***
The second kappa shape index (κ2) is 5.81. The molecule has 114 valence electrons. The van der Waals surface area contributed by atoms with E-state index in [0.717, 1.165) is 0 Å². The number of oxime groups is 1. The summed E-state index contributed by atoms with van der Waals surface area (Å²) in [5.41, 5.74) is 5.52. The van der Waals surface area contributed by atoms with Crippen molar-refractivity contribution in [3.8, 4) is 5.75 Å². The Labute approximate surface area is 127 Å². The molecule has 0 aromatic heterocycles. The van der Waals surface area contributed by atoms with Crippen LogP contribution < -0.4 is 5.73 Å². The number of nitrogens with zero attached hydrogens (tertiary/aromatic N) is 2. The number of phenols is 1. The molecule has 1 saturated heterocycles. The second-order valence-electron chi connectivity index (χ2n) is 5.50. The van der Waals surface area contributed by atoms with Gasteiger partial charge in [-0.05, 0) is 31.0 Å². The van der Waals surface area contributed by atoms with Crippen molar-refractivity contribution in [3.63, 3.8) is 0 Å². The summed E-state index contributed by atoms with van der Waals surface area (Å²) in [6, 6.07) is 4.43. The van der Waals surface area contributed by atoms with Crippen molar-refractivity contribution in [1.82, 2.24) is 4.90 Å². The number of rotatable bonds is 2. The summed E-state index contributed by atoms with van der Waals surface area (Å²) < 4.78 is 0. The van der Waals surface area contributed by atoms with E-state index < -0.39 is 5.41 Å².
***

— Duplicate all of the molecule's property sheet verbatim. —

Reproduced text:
The second kappa shape index (κ2) is 5.81. The molecule has 114 valence electrons. The van der Waals surface area contributed by atoms with E-state index in [0.717, 1.165) is 0 Å². The number of oxime groups is 1. The summed E-state index contributed by atoms with van der Waals surface area (Å²) in [5.41, 5.74) is 5.52. The van der Waals surface area contributed by atoms with Crippen molar-refractivity contribution in [3.8, 4) is 5.75 Å². The Labute approximate surface area is 127 Å². The molecule has 0 aromatic heterocycles. The van der Waals surface area contributed by atoms with Crippen LogP contribution < -0.4 is 5.73 Å². The number of nitrogens with zero attached hydrogens (tertiary/aromatic N) is 2. The number of phenols is 1. The molecule has 1 saturated heterocycles. The second-order valence-electron chi connectivity index (χ2n) is 5.50. The van der Waals surface area contributed by atoms with Gasteiger partial charge in [-0.05, 0) is 31.0 Å². The van der Waals surface area contributed by atoms with Crippen molar-refractivity contribution in [3.63, 3.8) is 0 Å². The summed E-state index contributed by atoms with van der Waals surface area (Å²) in [6, 6.07) is 4.43. The van der Waals surface area contributed by atoms with Crippen molar-refractivity contribution in [1.82, 2.24) is 4.90 Å². The number of rotatable bonds is 2. The summed E-state index contributed by atoms with van der Waals surface area (Å²) < 4.78 is 0. The van der Waals surface area contributed by atoms with E-state index < -0.39 is 5.41 Å².